Indian priest kidnapped in Yemen retirement home attack

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According to one official, the assailants entered the premises in Aden’s Sheikh Othman district after telling the guard they were visiting their mother, before storming the building, tying up employees and opening fire.

The nun in charge managed to hide and escaped unharmed.
The pope sent prayers for the dead and expressed his spiritual closeness to those affected by “this act of senseless and diabolical violence”.
Pope Francis “prays that this pointless slaughter will awaken consciences, lead to a change of heart, and inspire all parties to lay down their arms and take up the path of dialogue”, Vatican Secretary of State Pietro Parolin said.
In a statement, the Vatican said two of the nuns killed were Rwandan, one was Indian and one was from Kenya.
“We are in close touch with our people in Yemen who are closely following the developments there”, added the official.
Sunita Kumar, a spokeswoman for Missionaries of Charity, said that the charity’s members were stunned at the ruthless killing inside the retirement home.
The bodies were transferred to a police station and then a hospital run by the Doctors Without Borders (MSF) aid organization.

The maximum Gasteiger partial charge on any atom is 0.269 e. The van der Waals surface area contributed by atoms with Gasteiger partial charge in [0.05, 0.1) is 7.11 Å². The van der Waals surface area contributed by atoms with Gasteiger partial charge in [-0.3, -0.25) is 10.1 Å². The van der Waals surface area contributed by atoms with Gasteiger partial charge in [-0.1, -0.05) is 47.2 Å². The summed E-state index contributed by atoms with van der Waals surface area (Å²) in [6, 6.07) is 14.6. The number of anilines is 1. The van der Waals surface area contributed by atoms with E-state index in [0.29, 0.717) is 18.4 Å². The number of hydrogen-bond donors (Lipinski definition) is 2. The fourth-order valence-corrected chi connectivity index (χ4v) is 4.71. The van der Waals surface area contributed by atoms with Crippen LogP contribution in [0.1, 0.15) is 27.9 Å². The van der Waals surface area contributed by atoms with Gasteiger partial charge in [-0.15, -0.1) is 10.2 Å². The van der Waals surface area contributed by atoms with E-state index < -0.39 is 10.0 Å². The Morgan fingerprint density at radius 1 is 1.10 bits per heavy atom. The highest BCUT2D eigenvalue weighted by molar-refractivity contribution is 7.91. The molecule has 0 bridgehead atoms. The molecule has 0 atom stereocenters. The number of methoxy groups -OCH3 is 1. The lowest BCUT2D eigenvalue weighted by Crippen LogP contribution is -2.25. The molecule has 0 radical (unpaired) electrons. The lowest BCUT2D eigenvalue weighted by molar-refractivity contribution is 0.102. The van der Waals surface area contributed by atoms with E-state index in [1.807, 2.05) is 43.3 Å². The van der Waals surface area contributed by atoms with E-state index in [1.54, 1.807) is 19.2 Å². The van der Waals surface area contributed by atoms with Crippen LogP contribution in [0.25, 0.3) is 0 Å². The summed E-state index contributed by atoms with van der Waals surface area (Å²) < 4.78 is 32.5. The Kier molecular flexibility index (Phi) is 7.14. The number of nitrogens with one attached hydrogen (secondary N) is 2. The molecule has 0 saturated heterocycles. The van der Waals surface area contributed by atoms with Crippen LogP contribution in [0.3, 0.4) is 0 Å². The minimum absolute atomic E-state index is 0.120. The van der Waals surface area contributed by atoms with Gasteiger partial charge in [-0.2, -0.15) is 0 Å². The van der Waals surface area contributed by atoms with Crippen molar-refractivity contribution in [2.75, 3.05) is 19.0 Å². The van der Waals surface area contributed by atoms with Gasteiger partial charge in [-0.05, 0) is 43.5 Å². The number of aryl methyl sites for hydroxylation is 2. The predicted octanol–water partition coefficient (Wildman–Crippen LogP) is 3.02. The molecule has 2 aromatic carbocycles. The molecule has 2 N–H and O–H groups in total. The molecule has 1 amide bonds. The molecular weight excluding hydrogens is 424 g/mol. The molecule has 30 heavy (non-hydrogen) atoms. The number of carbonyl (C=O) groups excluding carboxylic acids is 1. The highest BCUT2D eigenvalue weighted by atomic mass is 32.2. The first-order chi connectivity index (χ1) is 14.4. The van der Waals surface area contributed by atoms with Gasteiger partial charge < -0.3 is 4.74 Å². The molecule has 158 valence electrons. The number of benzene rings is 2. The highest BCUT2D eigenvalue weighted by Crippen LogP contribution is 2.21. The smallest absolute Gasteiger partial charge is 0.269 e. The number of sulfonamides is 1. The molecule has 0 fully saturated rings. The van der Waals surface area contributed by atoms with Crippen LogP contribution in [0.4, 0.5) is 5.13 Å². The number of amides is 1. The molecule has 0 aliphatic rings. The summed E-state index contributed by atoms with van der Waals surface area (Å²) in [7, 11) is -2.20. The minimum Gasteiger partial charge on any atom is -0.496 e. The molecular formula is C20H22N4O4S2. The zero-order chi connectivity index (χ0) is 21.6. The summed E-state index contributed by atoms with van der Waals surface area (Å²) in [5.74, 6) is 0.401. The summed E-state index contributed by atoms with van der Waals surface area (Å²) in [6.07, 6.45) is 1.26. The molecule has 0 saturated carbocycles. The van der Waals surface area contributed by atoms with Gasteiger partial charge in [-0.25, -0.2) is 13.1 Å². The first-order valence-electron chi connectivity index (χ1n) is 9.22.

Speaking to IANS, Chandy said that he just now spoke to Sushma Swaraj and it was she who told that a nun, who belongs to Chhattisgarh, has also gone missing from the care home in Aden.
“There was no trace of these groups, which go under the name of the Islamic State or (its Arabic acronym) Daesh” when pro-government forces were battling the Houthi rebels and their allies to push them out of Aden previous year, the source said, accusing them of “switching roles” with the Iran-backed rebels.
The latest round of unrest began in late 2014 amid angry protests by Houthis, a minority Shiite group that’s long held sway in northern Yemen but hadn’t had much influence in the country’s Sunni-led government.
Attackers kill 16 people, including nuns, inside Catholic facility established by Mother Teresa’s charity in Aden.
The Islamic State of Iraq and Syria, or ISIS, and Yemen’s al Qaeda affiliate have exploited the lawlessness and created safe havens in the south. Al Qaeda controls several southern cities while ISIS has claimed responsibility for a wave of deadly attacks in Aden, including a suicide bombing that killed the city’s governor and several assassination attempts on top officials.
Al-Qaeda in the Arabian Peninsula, also known as Ansar al-Sharia, denied “any links to the attack on the elderly care home”.